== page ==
On my seventh birthday my parents dropped me and my best friend Jamie off at a movie theater to watch "Son Of Flubber," in which some kind of pedalable contraption magically elevated a cat or a house up into the air. A brand new red bicycle was waiting in my living room afterward. "Is it for me? Thhhhhaaanks!" I said, forcing my voice to inflect a delight I did not feel. When my mom and dad walked into the kitchen, I started to show Jamie one of my recently learned magic tricks and then I lowered my voice. "Wow, those handle bars are so strange. I wish it was a Sting Ray. Why couldn't they have gotten me one like yours? Maybe they can exchange it. Do you think I should ask them to?"
"Never ask them to do that!" Jamie said. "You should be happy with this bike because they gave it to you." Little did I know, that was the beginning of a lesson in courage and compassion.
In addition to resenting my parents' gift, I was disappointed in my friend for not indulging my self pity. I said thanks again, regretting that each pretense of gratitude would make me less and less welcome to ask that the bike be exchanged for one I really wanted. Cake helped deaden my woe.
Sting Rays had long, wide banana seats, big enough for two kids, and handle bars which stuck way up like giant rabbit ears. A child on a Sting Ray could feel like a virile member of a pack of Hell's Angels on Harley Davidsons because of how high up the hands were placed. The problem with my birthday bike was that its bars were in fact two pieces of chrome pipe, sprouting symmetrically from a metal plate above the front wheel. A normal bicycle does not have two handle bars, but rather a single bent metal pipe gripped in the center by the stem. In my new bike's case the steering apparatus was truly plural. Surely nobody at school would recognize it as legitimate.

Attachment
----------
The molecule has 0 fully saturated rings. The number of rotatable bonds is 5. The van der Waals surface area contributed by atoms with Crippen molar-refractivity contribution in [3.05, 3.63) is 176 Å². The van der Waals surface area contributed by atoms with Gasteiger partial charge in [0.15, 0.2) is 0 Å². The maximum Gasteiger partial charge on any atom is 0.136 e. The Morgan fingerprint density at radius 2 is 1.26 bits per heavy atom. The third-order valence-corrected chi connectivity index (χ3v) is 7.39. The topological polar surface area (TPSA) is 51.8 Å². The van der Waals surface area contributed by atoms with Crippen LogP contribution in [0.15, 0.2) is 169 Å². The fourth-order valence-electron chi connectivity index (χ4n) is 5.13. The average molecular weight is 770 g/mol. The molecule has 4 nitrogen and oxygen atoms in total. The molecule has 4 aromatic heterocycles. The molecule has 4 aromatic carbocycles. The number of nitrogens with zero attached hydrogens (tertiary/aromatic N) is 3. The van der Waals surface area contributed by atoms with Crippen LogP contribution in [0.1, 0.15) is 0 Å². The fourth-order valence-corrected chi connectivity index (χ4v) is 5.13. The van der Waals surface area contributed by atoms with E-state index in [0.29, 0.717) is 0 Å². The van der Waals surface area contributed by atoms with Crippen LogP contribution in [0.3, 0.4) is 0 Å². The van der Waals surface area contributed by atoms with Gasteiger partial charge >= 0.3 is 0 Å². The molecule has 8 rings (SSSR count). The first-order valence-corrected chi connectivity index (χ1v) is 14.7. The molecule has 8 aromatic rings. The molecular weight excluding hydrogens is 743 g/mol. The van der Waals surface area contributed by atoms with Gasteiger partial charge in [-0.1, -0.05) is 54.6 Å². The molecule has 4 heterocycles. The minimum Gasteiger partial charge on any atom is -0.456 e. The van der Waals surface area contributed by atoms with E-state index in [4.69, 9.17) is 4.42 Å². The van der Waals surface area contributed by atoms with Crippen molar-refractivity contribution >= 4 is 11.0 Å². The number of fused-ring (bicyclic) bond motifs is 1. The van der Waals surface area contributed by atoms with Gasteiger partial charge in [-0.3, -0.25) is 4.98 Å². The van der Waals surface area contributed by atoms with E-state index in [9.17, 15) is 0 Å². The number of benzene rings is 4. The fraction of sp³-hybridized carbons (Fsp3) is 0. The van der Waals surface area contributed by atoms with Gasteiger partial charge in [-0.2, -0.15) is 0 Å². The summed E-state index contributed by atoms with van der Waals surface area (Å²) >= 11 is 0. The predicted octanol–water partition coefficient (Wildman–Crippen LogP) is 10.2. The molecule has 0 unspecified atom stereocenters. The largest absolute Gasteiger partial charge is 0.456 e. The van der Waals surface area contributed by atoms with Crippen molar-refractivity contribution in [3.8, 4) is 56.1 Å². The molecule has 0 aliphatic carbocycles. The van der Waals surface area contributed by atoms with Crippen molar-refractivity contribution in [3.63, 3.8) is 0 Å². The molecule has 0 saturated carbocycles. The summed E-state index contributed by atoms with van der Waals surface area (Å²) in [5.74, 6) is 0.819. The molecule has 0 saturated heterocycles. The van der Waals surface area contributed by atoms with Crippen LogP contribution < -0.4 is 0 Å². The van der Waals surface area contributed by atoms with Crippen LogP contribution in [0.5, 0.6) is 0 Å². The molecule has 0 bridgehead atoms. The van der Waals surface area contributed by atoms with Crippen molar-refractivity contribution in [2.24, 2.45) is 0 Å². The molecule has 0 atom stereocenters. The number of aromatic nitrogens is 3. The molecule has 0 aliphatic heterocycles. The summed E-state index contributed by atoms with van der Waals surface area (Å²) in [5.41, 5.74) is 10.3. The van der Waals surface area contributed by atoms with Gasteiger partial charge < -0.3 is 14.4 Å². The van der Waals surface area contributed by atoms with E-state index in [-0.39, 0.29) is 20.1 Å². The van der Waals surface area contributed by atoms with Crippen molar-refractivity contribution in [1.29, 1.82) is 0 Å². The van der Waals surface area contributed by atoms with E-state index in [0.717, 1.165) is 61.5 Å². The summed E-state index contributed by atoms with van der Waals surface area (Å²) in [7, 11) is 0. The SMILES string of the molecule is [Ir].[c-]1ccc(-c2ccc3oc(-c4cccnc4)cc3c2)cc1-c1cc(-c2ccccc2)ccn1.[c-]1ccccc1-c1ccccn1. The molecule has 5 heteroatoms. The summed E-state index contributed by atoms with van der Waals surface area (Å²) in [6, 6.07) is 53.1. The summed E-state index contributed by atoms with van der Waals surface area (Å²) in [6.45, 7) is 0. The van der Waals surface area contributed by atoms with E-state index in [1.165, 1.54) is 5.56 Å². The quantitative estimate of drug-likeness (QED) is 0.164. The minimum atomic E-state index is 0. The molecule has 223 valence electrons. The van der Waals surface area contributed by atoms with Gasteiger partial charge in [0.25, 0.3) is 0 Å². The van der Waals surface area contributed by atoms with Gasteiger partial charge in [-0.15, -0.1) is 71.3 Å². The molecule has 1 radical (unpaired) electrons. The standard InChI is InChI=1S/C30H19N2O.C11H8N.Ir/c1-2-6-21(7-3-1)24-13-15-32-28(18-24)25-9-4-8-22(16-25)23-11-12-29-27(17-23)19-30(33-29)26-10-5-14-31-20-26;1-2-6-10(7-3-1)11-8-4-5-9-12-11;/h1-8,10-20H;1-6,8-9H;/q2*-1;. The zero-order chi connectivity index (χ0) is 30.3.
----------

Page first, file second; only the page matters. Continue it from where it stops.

On my first few strokes of pedaling away from the house the next day, I hoped my balance would falter and indicate that steering with double bars was dangerous. Then I may have had an excuse to complain. Alas, my coordination was steady, and rolling was smooth. Jamie would certainly discover any false fall. I reluctantly rolled onto campus among the population of normal kids. Some were walking and some were pedaling. The pedaling kids were the ones I feared, even if they were not on Sting Rays. When I arrived at the bike racks, my premonition came true: "Hey Ben, how come your handle bars are all weird like that?" It stung me. I knew it would come again and again.